What To Do After Filing Your Tax Returns by Tomoko Shoji, CPA/PFS, CFP

Posted on May 10, 2022 by Tomoko Shoji

Congratulations! You filed your tax return (or requested a filing extension) and paid your tax liabilities by the April deadline. However, there are circumstances for which you may need to amend your return and/or attempt to reduce your tax liabilities for the current year. Following are some tips to keep in mind after filing your tax return.

Understand your Options for Paying Your Tax Liabilities

Under federal tax law, even if you receive a six-month extension of time to file your annual tax returns, you are still responsible for paying your “estimated” tax liabilities by the April 15 deadline. If you missed this deadline without requesting a filing extension, or you failed to pay your tax liabilities on time, it is important you take immediate action to limit your exposure to penalties and interest. The IRS offers several options to help you meet your responsibilities, including the availability of payment plans.

Know if you Need to File an Amended Tax Return

After filing your return and paying your tax liability, you may realize you forgot to send some information to your tax preparer, or you may receive in the mail a late notice about income you failed to report. Speak with your tax advisor to determine whether you need to file an amended tax return, which will be the case when the new information relates to your income, your filing status or the deductions and credits to which you are entitled. Amended returns are not required when you detect a mathematical error, you fail to attach a form or schedule to your originally filed tax return or you are expected a refund from the federal government.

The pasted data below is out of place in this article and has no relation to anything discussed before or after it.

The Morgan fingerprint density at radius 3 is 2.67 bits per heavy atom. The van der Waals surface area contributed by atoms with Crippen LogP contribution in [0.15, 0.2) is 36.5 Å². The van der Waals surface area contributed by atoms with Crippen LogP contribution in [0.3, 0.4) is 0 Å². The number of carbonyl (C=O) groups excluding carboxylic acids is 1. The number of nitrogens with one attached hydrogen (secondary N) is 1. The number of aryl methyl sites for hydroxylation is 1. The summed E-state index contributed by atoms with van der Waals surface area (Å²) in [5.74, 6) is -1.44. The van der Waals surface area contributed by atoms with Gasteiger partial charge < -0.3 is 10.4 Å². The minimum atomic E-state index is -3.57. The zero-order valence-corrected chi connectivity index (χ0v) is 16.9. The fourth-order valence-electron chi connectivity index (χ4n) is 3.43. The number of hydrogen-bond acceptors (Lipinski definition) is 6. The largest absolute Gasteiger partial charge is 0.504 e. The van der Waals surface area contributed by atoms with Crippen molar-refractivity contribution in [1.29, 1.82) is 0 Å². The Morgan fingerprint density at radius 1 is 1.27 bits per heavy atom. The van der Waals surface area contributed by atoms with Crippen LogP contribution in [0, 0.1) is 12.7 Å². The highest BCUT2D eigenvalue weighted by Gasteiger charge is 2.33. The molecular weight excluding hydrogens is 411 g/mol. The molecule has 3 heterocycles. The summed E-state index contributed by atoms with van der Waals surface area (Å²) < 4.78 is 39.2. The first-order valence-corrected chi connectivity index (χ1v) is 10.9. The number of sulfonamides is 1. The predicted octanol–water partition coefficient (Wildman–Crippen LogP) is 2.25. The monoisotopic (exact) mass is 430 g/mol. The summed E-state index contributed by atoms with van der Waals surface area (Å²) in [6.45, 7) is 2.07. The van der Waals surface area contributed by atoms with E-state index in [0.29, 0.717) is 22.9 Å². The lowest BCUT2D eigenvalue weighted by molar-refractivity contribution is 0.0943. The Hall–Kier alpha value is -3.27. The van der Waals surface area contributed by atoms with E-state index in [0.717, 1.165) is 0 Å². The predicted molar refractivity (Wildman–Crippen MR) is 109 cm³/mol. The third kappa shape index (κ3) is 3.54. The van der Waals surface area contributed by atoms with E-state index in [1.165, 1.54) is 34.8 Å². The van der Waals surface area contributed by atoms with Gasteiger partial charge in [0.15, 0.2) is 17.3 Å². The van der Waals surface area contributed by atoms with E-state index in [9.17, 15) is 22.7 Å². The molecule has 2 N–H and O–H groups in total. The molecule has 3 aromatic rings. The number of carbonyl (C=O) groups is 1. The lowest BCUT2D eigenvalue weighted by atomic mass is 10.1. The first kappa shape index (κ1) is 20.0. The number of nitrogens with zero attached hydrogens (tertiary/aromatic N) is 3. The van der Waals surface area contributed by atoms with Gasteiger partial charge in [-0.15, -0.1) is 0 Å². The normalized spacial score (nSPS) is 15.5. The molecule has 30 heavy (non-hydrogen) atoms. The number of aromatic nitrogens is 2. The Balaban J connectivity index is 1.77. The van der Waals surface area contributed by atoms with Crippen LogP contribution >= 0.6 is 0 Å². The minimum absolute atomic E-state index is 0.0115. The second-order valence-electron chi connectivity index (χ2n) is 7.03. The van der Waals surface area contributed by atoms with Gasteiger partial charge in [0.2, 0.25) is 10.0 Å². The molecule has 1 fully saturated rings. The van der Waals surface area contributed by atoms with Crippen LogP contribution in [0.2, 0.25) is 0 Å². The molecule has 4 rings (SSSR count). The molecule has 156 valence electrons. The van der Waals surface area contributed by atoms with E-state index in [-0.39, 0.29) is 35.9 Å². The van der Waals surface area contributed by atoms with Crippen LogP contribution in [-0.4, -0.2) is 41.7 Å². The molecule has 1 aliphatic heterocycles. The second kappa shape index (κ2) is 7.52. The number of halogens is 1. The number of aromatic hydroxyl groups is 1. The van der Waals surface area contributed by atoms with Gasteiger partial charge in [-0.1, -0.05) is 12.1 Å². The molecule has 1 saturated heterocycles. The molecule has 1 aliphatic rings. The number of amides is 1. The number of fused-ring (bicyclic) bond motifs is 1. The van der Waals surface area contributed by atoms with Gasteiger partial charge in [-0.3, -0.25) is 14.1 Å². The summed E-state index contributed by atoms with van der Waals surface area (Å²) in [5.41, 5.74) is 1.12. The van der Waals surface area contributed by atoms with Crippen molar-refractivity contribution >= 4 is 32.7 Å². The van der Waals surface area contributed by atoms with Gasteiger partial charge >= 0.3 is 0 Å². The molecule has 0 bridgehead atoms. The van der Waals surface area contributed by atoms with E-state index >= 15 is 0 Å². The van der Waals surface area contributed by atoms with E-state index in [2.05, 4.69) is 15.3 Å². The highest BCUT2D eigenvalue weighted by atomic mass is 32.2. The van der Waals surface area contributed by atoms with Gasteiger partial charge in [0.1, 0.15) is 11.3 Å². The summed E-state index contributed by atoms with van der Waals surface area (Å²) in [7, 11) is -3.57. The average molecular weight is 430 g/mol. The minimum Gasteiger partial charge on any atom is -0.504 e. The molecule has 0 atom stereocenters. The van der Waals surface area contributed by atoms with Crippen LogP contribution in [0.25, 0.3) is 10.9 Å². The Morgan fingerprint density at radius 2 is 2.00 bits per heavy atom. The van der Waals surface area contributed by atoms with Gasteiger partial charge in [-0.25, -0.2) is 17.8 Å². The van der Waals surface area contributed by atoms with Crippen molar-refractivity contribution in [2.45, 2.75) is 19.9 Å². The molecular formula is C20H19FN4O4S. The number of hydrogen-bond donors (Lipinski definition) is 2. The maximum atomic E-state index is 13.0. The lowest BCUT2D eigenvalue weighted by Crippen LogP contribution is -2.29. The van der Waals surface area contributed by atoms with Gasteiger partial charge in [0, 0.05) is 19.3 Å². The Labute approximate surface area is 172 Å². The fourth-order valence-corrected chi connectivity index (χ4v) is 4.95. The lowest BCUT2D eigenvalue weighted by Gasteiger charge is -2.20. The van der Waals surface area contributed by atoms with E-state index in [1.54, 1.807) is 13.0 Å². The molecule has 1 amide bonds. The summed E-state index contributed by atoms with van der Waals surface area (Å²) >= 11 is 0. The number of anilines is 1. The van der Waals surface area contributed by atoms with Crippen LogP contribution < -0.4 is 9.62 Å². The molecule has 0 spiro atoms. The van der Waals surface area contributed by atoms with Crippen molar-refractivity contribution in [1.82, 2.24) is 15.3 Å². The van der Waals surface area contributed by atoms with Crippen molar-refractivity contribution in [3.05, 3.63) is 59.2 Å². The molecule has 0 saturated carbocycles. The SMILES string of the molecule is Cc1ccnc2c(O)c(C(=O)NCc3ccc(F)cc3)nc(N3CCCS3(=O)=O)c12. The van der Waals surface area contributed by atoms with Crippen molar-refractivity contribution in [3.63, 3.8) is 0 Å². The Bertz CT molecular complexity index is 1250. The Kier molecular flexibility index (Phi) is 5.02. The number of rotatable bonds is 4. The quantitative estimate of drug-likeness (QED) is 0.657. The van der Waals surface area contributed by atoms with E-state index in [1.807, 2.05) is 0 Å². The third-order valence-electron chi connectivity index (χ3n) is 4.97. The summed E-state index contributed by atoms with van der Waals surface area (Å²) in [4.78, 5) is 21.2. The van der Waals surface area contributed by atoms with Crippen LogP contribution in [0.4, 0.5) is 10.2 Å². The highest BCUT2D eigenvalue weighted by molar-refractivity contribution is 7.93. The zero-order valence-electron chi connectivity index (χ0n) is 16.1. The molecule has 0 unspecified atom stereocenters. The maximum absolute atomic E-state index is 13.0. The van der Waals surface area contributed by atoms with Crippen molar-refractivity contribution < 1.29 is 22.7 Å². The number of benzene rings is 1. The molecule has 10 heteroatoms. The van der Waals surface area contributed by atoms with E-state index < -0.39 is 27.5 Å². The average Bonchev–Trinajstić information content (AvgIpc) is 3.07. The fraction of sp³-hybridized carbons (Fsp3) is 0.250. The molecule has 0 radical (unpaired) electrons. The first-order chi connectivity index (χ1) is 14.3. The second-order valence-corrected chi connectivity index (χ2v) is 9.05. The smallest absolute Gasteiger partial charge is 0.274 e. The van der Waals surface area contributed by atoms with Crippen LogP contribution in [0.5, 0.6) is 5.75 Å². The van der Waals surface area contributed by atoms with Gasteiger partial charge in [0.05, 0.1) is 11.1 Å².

Check your Withholding

You generally are required to pay at least 90 percent of your taxes during the year through withholding or via estimated quarterly tax payments.

Withholding refers to the amount of taxes your employer holds back from your wages and pays directly to the government on your behalf. The amount withheld is based on the information you provide on your Form W-4, Employee’s Withholding Certificate, which asks for your marital status, the number of dependents living in your household, your taxable earning and the credits and the deductions to which you may be entitled. When you withhold too much, it is likely you will receive a tax refund; withhold too little and you may end up with a surprise tax bill.

Thankfully, you can make changes to your W-4 anytime throughout the year, such as when your marital status changes, which will subsequently affect the amount withheld from your pay. Depending on your unique circumstances, it may make sense to meet with your tax advisors and CPAs to help you conduct a withholding checkup and take steps to maximize your tax efficiency for the year ahead. These annual checkups are equally important for retirees receiving Social Security income as well as gig-workers and self-employed individuals who are responsible for taxes on both income and self-employment tax.

About the Author: Tomoko Shoji, CPA/PFS, CFP, is a senior manager of Tax Services with Berkowitz Pollack Brant Advisors + CPAs, where she provides income and estate-tax planning and compliance service to high-net-worth families and closely held businesses in the U.S. and abroad. She can be reached at the CPA firm’s Ft. Lauderdale, Fla., office at  (954) 712-7000 or via email at